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Jonathan Dennis, PhD



Biological Sciences


The Burkholderia cepacia complex (Bcc) is a group of important opportunistic pathogenic bacteria that are responsible for causing devastating infections, numerous epidemics, and a significant amount of mortality, particularly in patients with Cystic Fibrosis (CF) and Chronic Granulomatous Disease. In CF, it can produce a rapidly fatal septicemia termed "cepacia syndrome". Due to the remarkable metabolic capabilities and relatively large, complex genome of this microorganism, B. cepacia strains exhibit tremendous antibiotic resistance. This extreme multidrug resistance has led to a lack of effective antimicrobial therapy. Using genetic and genomic approaches, we are attempting to identify and characterize potential virulence factors and virulence factor genes that are involved in the antibiotic resistance and pathogenesis of the B. cepacia complex.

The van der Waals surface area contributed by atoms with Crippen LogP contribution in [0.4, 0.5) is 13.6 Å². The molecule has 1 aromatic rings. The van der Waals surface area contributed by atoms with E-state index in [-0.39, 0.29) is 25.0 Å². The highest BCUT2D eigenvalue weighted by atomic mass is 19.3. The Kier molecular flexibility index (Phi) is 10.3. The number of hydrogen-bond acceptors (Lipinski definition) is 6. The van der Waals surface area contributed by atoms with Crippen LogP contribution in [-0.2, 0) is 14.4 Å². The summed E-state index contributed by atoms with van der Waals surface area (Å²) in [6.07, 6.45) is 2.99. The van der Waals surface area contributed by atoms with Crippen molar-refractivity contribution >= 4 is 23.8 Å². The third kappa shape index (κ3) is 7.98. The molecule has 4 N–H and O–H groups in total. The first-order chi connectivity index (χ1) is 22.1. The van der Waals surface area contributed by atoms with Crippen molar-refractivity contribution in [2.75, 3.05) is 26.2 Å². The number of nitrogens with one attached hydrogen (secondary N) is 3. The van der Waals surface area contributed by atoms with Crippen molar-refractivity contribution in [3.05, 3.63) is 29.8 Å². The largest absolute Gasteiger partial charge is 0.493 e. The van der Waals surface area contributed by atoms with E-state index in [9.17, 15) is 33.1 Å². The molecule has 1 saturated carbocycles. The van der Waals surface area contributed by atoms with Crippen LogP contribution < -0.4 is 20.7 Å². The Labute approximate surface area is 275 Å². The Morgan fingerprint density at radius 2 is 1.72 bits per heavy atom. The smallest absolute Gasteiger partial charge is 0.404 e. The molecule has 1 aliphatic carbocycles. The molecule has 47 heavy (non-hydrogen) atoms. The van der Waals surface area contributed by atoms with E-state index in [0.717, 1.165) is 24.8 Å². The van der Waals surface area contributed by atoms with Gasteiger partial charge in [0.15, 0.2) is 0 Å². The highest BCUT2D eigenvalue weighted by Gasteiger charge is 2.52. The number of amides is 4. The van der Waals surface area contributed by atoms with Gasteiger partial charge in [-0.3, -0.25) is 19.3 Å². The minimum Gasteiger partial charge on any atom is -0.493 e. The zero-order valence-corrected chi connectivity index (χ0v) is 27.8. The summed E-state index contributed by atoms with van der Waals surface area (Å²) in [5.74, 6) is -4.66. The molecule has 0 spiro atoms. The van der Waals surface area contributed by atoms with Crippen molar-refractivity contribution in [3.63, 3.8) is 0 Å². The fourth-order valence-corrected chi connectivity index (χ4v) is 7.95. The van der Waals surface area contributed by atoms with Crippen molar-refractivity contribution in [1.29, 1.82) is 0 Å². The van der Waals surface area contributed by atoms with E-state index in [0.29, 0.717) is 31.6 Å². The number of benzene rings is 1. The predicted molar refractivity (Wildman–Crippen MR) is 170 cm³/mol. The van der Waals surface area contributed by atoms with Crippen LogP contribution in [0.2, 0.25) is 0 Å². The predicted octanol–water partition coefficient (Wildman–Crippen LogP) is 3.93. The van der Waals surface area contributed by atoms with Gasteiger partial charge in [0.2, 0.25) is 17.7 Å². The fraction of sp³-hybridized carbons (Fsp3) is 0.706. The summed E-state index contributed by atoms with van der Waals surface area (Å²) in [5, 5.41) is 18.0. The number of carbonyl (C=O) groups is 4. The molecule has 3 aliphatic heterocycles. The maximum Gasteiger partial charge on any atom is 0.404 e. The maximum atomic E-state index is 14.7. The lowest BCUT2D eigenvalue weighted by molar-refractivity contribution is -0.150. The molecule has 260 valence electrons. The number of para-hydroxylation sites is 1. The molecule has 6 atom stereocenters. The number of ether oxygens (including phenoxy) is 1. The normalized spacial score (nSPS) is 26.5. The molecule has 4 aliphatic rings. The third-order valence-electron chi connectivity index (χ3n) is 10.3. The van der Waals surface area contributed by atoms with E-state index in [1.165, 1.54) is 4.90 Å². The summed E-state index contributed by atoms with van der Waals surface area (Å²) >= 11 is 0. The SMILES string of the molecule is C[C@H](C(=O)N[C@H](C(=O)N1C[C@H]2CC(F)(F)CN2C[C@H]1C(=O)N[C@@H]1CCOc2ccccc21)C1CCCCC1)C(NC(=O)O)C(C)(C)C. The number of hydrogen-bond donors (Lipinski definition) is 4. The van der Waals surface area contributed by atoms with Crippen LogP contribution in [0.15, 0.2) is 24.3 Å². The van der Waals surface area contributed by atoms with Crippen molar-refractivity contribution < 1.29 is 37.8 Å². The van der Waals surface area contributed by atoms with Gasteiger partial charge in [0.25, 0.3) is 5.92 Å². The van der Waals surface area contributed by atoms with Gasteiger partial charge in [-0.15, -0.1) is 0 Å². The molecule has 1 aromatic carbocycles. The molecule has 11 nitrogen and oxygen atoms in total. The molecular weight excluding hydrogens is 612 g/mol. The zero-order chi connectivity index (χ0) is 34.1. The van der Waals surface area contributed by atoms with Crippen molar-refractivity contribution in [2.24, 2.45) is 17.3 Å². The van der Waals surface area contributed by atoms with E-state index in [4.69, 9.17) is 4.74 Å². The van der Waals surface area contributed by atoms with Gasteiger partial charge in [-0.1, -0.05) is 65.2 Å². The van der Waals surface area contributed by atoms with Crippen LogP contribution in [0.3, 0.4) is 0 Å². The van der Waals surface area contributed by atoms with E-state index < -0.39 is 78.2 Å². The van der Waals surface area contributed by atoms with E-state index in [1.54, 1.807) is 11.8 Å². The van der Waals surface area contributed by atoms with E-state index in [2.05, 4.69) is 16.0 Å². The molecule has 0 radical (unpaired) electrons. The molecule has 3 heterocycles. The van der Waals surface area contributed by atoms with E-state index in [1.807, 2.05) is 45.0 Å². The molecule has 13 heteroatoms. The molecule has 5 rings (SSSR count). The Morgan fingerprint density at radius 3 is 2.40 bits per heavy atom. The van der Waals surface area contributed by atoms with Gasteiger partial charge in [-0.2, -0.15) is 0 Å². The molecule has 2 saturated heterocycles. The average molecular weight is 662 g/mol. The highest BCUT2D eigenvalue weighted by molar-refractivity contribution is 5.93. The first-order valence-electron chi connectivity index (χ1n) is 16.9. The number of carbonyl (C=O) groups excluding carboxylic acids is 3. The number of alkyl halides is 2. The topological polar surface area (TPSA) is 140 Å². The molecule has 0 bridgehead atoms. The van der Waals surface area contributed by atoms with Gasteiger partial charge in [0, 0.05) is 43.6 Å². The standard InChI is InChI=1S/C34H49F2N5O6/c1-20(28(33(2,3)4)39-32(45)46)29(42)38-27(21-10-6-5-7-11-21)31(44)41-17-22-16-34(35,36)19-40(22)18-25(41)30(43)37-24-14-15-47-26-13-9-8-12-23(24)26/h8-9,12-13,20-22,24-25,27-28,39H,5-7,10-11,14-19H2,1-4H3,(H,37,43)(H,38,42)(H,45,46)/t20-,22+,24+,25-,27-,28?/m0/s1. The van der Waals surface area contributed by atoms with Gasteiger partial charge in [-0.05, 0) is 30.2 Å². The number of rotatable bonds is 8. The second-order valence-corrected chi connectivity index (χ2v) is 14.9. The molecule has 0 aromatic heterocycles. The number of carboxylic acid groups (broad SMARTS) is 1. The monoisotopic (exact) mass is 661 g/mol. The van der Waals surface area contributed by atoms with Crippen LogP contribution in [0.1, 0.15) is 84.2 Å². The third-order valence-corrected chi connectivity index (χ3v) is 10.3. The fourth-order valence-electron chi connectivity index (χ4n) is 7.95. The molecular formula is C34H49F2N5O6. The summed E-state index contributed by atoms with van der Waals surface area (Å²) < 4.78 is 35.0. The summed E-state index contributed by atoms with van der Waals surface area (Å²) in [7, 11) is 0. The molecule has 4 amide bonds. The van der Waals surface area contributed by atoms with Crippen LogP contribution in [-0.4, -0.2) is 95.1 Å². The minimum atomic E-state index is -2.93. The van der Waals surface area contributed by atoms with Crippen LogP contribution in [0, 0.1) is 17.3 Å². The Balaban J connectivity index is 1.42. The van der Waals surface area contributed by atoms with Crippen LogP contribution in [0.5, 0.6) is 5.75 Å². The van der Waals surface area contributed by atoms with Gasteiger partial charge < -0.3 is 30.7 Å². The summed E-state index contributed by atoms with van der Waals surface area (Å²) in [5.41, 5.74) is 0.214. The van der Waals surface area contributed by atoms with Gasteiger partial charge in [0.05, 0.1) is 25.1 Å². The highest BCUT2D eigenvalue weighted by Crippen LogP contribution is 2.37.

Because extreme drug resistant (XDR) bacteria such as members of the Bcc are able to withstand treatment with almost all known classes of chemical antibiotics, alternative therapeutic strategies are desperately needed. We are developing the use of bacteriophages (or phages) for the treatment of members of the Bcc. We are also investigating the potential use of "phage therapy" for the treatment of other XDR bacteria. Although the idea of using bacterial viruses to kill pathogenic bacteria has been around for many years, its potential use has only now become more urgent with the recent upswing in extreme antibiotic resistant bacteria, and the lack of new effective chemical antibiotics. The use of phages to treat bacteria has been demonstrated to be safe, highly specific, and effective, both in vitro and in vivo. My lab has extensive experience and expertise in phage isolation from multiple sources, phage characterization (including phage biology, genomic and genetic characterization, and electron microscopy), and phage therapy (including cocktail compilation, animal model development, and modes of delivery, specializing in aerosolization). We are working towards discovering methods to cure patients with XDR bacterial infections utilizing phage therapy, and improving phage therapy efficacy through the development of modified or enhanced phages, using advanced molecular genetics and synthetic biology.